The result of this He found On finding that his efforts were not appreciated by the public, and sacrifice(ing)(ed) his name and fame to the duty of providing for the welfare of his family.

Therefore as he has been heard to say that he was reduced to the necessity of giving up his early hopes of fame for a trade as he termed his engravings and publications.

The principal works exhibited at the Royal Academy were the following –
1813 “A View of St Paul’s from Bankside,” also a “Sunrise,” with Bambro’ Castle.
1814 “Richmond – Yorkshire,” with the view of the Mandarin’s garden.
1815 Several Views of Cambridege.
1826 “A view of Cape Wilberforce,” in the Gulf of Carpentaria, with that singular phenomenon, a waterspout.
1827 “A view in the valley of St. Vincent – Madeira;” also several watercolour drawings, views in Jamaica (for the late Lord Sligo), China and India. In 1848, he exhibited his last great painting, “The Commencement of the Deluge”.

His last illness intercepted the progress of a painting of “Wreck-reef a few days after the loss of the Porpoise and Cato,” which he commenced a short timepreviously.

The following sketch of his character, as a painter, has been kindly furnished by Mr John Landseer, the engraver, A.R.A.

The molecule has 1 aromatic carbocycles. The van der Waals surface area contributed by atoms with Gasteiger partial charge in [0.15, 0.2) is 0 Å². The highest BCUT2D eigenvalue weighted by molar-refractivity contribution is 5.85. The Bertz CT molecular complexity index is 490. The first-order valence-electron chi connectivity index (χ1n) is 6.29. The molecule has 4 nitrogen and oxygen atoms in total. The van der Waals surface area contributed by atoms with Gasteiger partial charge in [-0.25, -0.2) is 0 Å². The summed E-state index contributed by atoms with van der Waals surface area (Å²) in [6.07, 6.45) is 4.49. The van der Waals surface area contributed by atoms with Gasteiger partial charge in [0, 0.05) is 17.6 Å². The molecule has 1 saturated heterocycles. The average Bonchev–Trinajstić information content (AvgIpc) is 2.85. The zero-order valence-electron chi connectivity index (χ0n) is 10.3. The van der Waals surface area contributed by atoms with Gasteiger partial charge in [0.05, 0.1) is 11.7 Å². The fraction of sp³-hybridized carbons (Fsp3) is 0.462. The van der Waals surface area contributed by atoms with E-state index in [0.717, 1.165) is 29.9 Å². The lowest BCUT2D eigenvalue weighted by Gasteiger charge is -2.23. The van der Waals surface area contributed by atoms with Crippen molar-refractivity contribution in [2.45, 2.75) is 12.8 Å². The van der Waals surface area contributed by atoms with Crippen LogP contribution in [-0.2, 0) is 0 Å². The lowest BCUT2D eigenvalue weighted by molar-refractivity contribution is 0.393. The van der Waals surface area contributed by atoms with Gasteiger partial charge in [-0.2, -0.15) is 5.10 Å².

“The integrity and moral character of William Westall are unblemished; his manners were mild and unassuming, or as Goldsmith has it –
‘- gentle,complying,and bland;’
and his style as an artist partook of these elements, being chiefly remarkable for a combination of fidelity with amenity, and an entire absence of everything ostentatious, or too ambititious for the occasion. While his trees were characteristically varied (and his Australian and other exotic trees with a certain portion of botanical discrimination); and while his rocks and castles, and sacred caverns, were solemn and grand; his cottages were places of sheltered pastoral comfort. His colouring was chaste, and chiaroscuro harmonious – never flashing, or forced, or meretricious. The obtainment of fleeting popularity was quite out of his way: the artist was never obtruded before the demands of the subject; and hence Westall’s forte was rather landscape portraiture, than the treatment of ideal subjects; hence too, and from a corresponding want of critical discrimination on the part of the public, he was not, as a landscape painter – one, too, who had seen much more of the world than his academical brethren – duly appreciated, although justly valued by the judicious few. As instances may be mentioned, the apparent neglect of his Brook Street Exhibition, and the real neglect of rather a large picture from his hand, a grand mountain scene with a lofty waterfall; a “View among the Ghauts of Hindostan,”a picture possessing much of the charming grey aerial tone and just degraduation on which the early fame of Turner was founded: this picture long hung with far too little notice, against the walls of the Panteon exhibition room”

A bust of the late Mr Westall is now being executed by Mr E.J.Physick.

1 comment:

  1. i have aquired 2 pictures lincoln castle and cathedral.could u verify them if i send photos thanks